North Baltimore Broadband Initiative seeks more service options from Comcast, Verizon - Technical.ly Baltimore

Access

Mar. 13, 2013 11:30 am

North Baltimore Broadband Initiative seeks more service options from Comcast, Verizon

North Baltimore wants better broadband options. That might be just a bit difficult.

The 19 states in red have restrictions in place preventing municipalities from building their own broadband networks.

Several neighborhoods in North Baltimore, organized as the North Baltimore Broadband Initiative, are clamoring for more broadband Internet service options.

The Roland Park Civic League has spearheaded the initiative that started to come together about three weeks ago, reports North Baltimore Patch. As of now, the plan is to meet with representatives from Comcast and Verizon on March 14 at 7 p.m. at the Roland Park Presbyterian Church.

As Phil Spevak, president of the civic league, told Patch, “[R]esidents are concerned that the lack of competition is impacting prices and services,” making it difficult for people to purchase affordable, reliable broadband service.

But expanding options for broadband service in cities Baltimore’s size and larger, however, is something of an exercise in futility, as this map from the Institute for Local Self-Reliance shows.

Nearly 340 communities across the U.S. have publicly-owned fiber-optic or cable networks — that is, residents receive Internet service directly from the city, like they would their electricity. The biggest city to have such a set-up, though, is Chattanooga, Tenn., and with reason, as an article in the Atlantic Cities points out: big cities, like Philadelphia and Chicago, are better served by big telecommunications firms like AT&T and Comcast, and therefore don’t need city governments to build broadband networks.

Of course, it’s the telecom giants that also lobby to limit cities’ ability to build and provide broadband service over publicly-owned networks, as Time Warner and CenturyLink, for example, have done in North Carolina. Genuine competition among multiple broadband providers is effectively stifled.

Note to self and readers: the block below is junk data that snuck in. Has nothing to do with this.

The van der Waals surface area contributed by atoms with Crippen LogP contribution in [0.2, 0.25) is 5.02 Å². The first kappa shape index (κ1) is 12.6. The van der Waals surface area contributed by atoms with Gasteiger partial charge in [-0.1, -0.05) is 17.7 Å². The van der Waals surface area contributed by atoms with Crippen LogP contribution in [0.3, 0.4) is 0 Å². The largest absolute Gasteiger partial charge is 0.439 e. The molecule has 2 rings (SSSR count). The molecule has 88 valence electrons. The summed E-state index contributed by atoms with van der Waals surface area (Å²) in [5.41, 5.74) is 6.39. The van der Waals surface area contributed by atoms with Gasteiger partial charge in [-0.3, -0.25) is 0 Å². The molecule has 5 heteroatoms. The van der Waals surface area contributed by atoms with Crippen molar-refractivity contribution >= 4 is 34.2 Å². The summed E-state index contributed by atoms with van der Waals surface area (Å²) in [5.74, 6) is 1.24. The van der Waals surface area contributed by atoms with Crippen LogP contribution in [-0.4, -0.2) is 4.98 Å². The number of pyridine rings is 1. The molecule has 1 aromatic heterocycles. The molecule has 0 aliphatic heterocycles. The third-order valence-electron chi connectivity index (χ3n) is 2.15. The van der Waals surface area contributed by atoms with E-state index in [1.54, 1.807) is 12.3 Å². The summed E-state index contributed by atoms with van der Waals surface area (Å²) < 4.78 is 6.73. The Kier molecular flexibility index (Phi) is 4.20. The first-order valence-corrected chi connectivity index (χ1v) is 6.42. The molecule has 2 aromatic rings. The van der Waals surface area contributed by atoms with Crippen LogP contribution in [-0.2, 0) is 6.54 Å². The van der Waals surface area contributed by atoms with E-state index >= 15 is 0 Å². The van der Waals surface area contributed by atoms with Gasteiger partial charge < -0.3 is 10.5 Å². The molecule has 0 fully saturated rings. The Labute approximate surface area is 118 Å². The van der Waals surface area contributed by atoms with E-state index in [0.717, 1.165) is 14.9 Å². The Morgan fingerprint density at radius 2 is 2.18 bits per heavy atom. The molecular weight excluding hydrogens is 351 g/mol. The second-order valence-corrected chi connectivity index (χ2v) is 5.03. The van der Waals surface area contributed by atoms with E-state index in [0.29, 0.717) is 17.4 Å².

Advertisement

There are broader implications for a place like Baltimore beyond just ensuring there are some mildly cheaper alternatives to Verizon and Comcast. For one, city CIO Chris Tonjes and director of the Mayor’s Office of Information Technology has been actively searching for ways to bring reliable, affordable broadband to neighborhoods without service or with limited service.

But the most sure-fire way to do that, according to Chris Mitchell, the director of the Telecommunications as Commons Initiative at the Institute for Local Self-Reliance, is to build a “network that’s owned by a local government or co-op.”

The other implication? Jobs, naturally.

For a city aching to be routinely included among the country’s list of startup hotbeds, an inexpensive, broad-reaching, fast broadband network certainly wouldn’t hurt. (While the Google Fiber network in Kansas City isn’t the same thing as the broadband network in Chattanooga, it’s achieving a similar result: luring startup and business owners.)

Encouraging signs have come from present Federal Communications Chairman Julius Genachowski: he’s calling for all 50 states to have gigabit-speed broadband by 2015.

More important was Genachowski’s statement against Georgia’s Municipal Broadband Investment Act, a bill Orwellian in name that would have done more to prevent cities from offering broadband services. (The bill was voted down by the Georgia House of Representatives last week.)

Still, to expand broadband services in cities, pushing back against the telecommunications lobby in Washington, D.C., is the first step.

-30-
LEAVE A COMMENT

Advertisement

Comcast partners with city to expand its low-cost internet program

Mayor Catherine Pugh wants to expand the CitiStat program

Comcast plans to start offering gigabit internet service in Baltimore

SPONSORED

Baltimore

How Think|Stack and Year Up are cultivating local tech talent

Baltimore

Terbium Labs

Analyst

Apply Now
Owings Mills, Maryland

Mind Over Machines

Consultant (Software Developer)

Apply Now
Baltimore

Protenus

Data Engineer

Apply Now

The feds spelled out these 5 tech reforms for Baltimore police

Baltimore County summons Stormfighter to keep from getting buried during snowstorms

In letter she handed to Trump, Baltimore Mayor Catherine Pugh urges Broadband investment

SPONSORED

Baltimore

Let these free workshops help your business really take off

Baltimore

Protenus

Front-End Developer

Apply Now
8 Market Pl, Suite #402, Baltimore, MD, 21202

PaRaBaL

Development Support Engineer

Apply Now
8 Market Pl, Suite #402, Baltimore, MD, 21204

Parabal Inc.

Enterprise Mobility Engineer

Apply Now

Sign-up for regular updates from Technical.ly

Do NOT follow this link or you will be banned from the site!